The Best Castles on the Isle of Wight

The Isle of Wight is the largest island of England. The island is located in the English Channel, only two to five miles off the coast of Hampshire.

Since Victorian times, the island is a popular holiday destination for the English. Even the Queen herself loved the Isle of Wight, Queen Victoria and Prince Albert built a house on the island which they used as a summer residence and country escape.

When you make the trip to the Isle of Wight you should also visit its historic castles and country houses. Many of these castles have a Royal history, you can tour Queen Victoria’s beloved Osborne House and you can even stay in a manor house that was once owned by many Kings and Queens.

This article shows a list of the best castles and country houses on the Isle of Wight.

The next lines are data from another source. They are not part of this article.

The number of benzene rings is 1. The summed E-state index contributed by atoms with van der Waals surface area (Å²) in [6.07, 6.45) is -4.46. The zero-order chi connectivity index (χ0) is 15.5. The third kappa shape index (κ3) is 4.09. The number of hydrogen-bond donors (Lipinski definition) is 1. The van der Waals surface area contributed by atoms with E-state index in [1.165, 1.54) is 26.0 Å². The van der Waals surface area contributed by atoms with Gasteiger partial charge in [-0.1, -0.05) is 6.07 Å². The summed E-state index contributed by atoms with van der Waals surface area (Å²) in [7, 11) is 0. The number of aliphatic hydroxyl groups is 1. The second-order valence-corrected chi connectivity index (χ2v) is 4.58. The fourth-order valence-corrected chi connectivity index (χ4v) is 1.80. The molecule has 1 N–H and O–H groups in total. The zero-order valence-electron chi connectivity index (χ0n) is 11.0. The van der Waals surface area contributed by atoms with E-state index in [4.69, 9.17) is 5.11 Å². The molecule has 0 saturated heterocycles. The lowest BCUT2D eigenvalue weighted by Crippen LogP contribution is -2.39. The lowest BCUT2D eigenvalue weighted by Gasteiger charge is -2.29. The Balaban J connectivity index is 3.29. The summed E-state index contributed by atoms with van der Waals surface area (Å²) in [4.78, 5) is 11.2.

photo: Humac45 / CC BY-SA 3.0

Osborne House

Osborne House is a former Royal residence and summer house/country escape of Queen Victoria and Prince Albert. Queen Elizabeth wanted a new seaside escape as she found the Royal Pavilion in Brighton too public. The house was built between 1845 and 1851 and was designed by Prince Albert in Italian Renaissance palazzo style.  

Queen Victoria died at Osborne House in 1901, her son King Edward VII gifted the house to the state as he had never liked Osborne. Osborne House is now open to the public. Here, you can get a glimpse of Royal life by visiting the private apartments and grand reception rooms with historic furniture and artworks from the Royal Collection.

Surrounding the house are flower-filled gardens, a museum in the Swiss cottage, and you can even visit the beach. There are also family trails and play areas so a visit to Osborne House is great for the entire family.

Where: East Cowes

Built: 1845- 1851

Style: Italian Renaissance

Visitor information: the house is open to the public. Visit the English Heritage website for more information.

Norris Castle by Stuart Logan

Norris Castle